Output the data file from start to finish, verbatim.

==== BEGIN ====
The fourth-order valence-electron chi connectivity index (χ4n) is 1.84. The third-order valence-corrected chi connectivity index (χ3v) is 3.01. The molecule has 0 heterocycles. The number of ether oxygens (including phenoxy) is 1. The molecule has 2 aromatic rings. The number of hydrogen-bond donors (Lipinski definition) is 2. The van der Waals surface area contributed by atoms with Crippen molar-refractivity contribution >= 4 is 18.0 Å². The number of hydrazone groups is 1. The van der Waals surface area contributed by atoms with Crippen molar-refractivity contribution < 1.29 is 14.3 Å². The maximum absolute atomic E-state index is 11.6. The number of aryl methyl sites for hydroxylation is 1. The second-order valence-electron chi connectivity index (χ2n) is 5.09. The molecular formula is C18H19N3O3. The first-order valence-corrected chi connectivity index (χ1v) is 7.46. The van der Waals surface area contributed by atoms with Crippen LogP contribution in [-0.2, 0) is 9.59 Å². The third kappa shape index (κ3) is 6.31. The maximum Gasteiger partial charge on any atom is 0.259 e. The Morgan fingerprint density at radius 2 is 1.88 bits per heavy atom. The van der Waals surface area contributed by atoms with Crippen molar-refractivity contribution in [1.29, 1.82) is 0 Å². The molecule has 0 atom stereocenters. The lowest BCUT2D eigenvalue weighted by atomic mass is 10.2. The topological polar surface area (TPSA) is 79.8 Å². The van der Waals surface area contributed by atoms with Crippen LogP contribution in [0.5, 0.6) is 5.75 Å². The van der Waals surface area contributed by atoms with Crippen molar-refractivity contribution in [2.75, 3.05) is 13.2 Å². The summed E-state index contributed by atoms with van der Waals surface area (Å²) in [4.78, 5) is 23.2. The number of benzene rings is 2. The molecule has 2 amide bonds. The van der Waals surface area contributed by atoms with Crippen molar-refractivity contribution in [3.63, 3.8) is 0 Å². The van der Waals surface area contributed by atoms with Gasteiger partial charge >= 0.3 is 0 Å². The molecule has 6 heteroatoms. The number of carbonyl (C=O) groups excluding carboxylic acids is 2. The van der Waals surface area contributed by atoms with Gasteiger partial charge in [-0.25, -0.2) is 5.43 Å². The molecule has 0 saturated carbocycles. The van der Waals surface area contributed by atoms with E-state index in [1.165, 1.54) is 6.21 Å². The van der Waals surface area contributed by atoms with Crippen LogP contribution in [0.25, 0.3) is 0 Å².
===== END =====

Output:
The fourth-order valence-electron chi connectivity index (χ4n) is 1.84. The third-order valence-corrected chi connectivity index (χ3v) is 3.01. The molecule has 0 heterocycles. The number of ether oxygens (including phenoxy) is 1. The molecule has 2 aromatic rings. The number of hydrogen-bond donors (Lipinski definition) is 2. The van der Waals surface area contributed by atoms with Crippen molar-refractivity contribution >= 4 is 18.0 Å². The number of hydrazone groups is 1. The van der Waals surface area contributed by atoms with Crippen molar-refractivity contribution < 1.29 is 14.3 Å². The maximum absolute atomic E-state index is 11.6. The number of aryl methyl sites for hydroxylation is 1. The second-order valence-electron chi connectivity index (χ2n) is 5.09. The molecular formula is C18H19N3O3. The first-order valence-corrected chi connectivity index (χ1v) is 7.46. The van der Waals surface area contributed by atoms with Crippen LogP contribution in [-0.2, 0) is 9.59 Å². The third kappa shape index (κ3) is 6.31. The maximum Gasteiger partial charge on any atom is 0.259 e. The Morgan fingerprint density at radius 2 is 1.88 bits per heavy atom. The van der Waals surface area contributed by atoms with Crippen molar-refractivity contribution in [1.29, 1.82) is 0 Å². The molecule has 0 atom stereocenters. The lowest BCUT2D eigenvalue weighted by atomic mass is 10.2. The topological polar surface area (TPSA) is 79.8 Å². The van der Waals surface area contributed by atoms with Crippen LogP contribution in [0.5, 0.6) is 5.75 Å². The van der Waals surface area contributed by atoms with Crippen molar-refractivity contribution in [2.75, 3.05) is 13.2 Å². The summed E-state index contributed by atoms with van der Waals surface area (Å²) in [4.78, 5) is 23.2. The number of benzene rings is 2. The molecule has 2 amide bonds. The van der Waals surface area contributed by atoms with Crippen molar-refractivity contribution in [3.63, 3.8) is 0 Å². The van der Waals surface area contributed by atoms with Gasteiger partial charge >= 0.3 is 0 Å². The molecule has 6 heteroatoms. The number of carbonyl (C=O) groups excluding carboxylic acids is 2. The van der Waals surface area contributed by atoms with Gasteiger partial charge in [-0.25, -0.2) is 5.43 Å². The molecule has 0 saturated carbocycles. The van der Waals surface area contributed by atoms with E-state index in [1.165, 1.54) is 6.21 Å². The van der Waals surface area contributed by atoms with Crippen LogP contribution in [0.25, 0.3) is 0 Å².